Things We Suck Happiness From

Coffee addicts know that tea is no substitute for the ‘real thing.’ After six days without that rich, brown nectar of heaven, I know this for sure. I don’t know how much caffeine tea has in it, but not enough to stave off the headache and muscle ache of withdrawal.

Poor me. ūüėČ I’m sure going to enjoy my big cup of coffee tomorrow.

Last week I talked about how I’d given up TV for the majority of the month as a way to purge clutter from my life. This week, I added coffee to the list of banned things. When you start to equate a good cup of coffee with true happiness, it’s probably time.

It wasn’t long before I regretted it.

When I work day shift, every evening is¬†scheduled for an appointment, or spent frantically cleaning, cooking, doing laundry and trying to get my writing done. As a homebody, I don’t like these weeks. I just want to be at home in front of my laptop… with coffee. I was sick with a cold this week. I also had a lot on my mind–mostly stuff I can’t go into. While normally I can deal with the stressful schedule at work, this week I often developed shortness of breath and chest pain by the end of the day.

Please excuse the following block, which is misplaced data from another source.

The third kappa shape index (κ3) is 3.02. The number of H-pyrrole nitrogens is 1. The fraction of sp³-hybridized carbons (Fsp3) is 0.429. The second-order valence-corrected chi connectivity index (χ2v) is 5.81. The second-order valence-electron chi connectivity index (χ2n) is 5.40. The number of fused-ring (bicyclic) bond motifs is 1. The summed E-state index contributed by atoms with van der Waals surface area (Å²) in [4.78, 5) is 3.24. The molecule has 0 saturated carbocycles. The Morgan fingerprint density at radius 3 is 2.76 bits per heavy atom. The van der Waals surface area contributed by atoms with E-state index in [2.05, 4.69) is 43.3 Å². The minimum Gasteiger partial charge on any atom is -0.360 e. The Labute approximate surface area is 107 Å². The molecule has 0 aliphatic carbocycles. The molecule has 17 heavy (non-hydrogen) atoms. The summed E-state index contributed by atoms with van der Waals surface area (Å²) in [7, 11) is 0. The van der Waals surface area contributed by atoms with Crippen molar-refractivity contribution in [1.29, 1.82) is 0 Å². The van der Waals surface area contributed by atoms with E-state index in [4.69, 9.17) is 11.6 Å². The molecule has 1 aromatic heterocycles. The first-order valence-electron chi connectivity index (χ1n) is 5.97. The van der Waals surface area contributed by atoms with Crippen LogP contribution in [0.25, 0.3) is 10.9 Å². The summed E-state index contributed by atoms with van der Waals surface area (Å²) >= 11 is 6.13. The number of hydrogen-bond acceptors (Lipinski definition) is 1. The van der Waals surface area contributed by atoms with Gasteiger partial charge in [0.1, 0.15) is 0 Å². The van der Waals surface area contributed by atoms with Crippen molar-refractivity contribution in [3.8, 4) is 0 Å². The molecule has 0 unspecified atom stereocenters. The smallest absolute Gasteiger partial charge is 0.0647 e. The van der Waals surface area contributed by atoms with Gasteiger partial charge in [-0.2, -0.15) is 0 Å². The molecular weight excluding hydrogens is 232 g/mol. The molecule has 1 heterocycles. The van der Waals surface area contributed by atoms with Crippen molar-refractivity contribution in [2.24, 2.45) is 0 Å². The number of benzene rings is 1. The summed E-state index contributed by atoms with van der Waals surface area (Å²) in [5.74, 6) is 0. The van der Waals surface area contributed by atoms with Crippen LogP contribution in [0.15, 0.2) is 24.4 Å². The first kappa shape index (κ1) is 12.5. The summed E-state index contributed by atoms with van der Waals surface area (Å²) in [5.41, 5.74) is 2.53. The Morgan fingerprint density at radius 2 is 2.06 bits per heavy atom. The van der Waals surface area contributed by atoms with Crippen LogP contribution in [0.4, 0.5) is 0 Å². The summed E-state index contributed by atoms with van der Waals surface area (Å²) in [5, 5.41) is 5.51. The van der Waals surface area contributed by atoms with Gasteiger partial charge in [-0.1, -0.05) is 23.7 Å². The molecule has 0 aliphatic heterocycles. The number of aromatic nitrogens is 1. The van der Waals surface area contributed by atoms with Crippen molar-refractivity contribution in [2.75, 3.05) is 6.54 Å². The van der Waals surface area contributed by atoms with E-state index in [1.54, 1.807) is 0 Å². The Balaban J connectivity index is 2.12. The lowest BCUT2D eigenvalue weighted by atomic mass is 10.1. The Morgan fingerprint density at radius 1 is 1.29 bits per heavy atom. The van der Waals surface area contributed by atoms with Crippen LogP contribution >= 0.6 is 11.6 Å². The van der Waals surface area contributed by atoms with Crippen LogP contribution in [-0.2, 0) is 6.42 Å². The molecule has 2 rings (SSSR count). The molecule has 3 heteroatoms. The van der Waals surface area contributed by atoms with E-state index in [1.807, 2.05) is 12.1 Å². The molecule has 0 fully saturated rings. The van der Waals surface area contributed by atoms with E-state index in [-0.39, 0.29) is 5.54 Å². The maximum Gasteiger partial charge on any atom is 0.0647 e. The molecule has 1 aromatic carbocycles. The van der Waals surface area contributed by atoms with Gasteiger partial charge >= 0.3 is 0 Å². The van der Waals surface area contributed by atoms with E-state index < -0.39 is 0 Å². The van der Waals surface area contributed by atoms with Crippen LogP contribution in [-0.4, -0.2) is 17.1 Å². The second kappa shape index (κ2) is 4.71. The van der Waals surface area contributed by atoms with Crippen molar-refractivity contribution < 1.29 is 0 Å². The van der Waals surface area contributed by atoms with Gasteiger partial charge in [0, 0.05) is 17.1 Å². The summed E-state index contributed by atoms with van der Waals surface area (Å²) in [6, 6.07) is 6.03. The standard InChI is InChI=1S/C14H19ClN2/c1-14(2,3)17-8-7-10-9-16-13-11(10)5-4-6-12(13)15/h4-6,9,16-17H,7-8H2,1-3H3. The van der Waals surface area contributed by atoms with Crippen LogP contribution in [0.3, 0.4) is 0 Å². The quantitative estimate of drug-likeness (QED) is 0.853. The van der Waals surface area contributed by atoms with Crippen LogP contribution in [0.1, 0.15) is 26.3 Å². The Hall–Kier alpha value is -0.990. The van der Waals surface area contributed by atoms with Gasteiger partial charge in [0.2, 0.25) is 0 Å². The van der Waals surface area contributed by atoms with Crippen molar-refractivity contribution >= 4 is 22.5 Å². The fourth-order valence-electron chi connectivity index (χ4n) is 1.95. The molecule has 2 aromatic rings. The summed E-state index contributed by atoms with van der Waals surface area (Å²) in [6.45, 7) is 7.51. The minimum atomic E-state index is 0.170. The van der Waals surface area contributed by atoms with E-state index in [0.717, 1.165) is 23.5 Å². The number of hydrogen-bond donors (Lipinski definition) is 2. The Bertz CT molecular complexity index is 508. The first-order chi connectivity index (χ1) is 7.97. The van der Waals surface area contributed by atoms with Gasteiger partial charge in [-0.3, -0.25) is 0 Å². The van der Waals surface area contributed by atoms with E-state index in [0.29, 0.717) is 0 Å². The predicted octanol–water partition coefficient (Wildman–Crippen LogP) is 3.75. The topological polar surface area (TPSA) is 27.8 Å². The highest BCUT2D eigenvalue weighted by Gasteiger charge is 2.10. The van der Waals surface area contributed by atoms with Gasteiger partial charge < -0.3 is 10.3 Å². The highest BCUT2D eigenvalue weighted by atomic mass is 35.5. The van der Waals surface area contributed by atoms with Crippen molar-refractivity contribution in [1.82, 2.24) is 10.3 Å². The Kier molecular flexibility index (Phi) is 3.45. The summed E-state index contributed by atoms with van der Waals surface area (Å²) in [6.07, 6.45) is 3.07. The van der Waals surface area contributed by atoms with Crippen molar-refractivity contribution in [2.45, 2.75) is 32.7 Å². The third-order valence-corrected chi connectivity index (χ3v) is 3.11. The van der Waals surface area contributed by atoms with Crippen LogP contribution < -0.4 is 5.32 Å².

Normally I’d go home, sit in my easy chair with a cup of coffee and watch a few mindless YouTube videos. During the day, I sometimes hold out that chair and coffee mug like the proverbial carrot in front of the donkey. “Just a little farther, and then you can have it.” But this week I’d get home tired, sick and weepy and none of my ‘medication’ would be there.

I grew up thinking that people with real problems used alcohol and drugs to numb their pain. It’s become uncomfortably obvious that most people have their ways of self-medication, inane, ‘harmless’ things to make them feel better. It’s not bad to drink coffee, or watch TV, or drink a glass of wine. But many souls like me use these things like patches instead of facing the real issues.

Then, when we take away our crutches, we fall. We’re sad. A girl I know talked about how sad she was when she gave up sugar and sweets for the month. It was her birthday, and she couldn’t have cake, and she was depressed. You can also observe how upset people get when the weather is rainy in the summer, or frigid in the winter. Are we really basing our happiness on externals like that? Yes, that is the primary way humans attempt to bring happiness into their lives.

What is the alternative? I would posit two–with the caveat that I’m just trying to figure this out myself.

Chris Brady said, “To be happy, you’ve got to give happy.” That is to say that when we’re feeling low, we need to take our eyes off ourselves and bring happiness to others.

Second, we need a solid internal constitution, or foundation of principles to fall back on when our externals fail us. What is our anchor?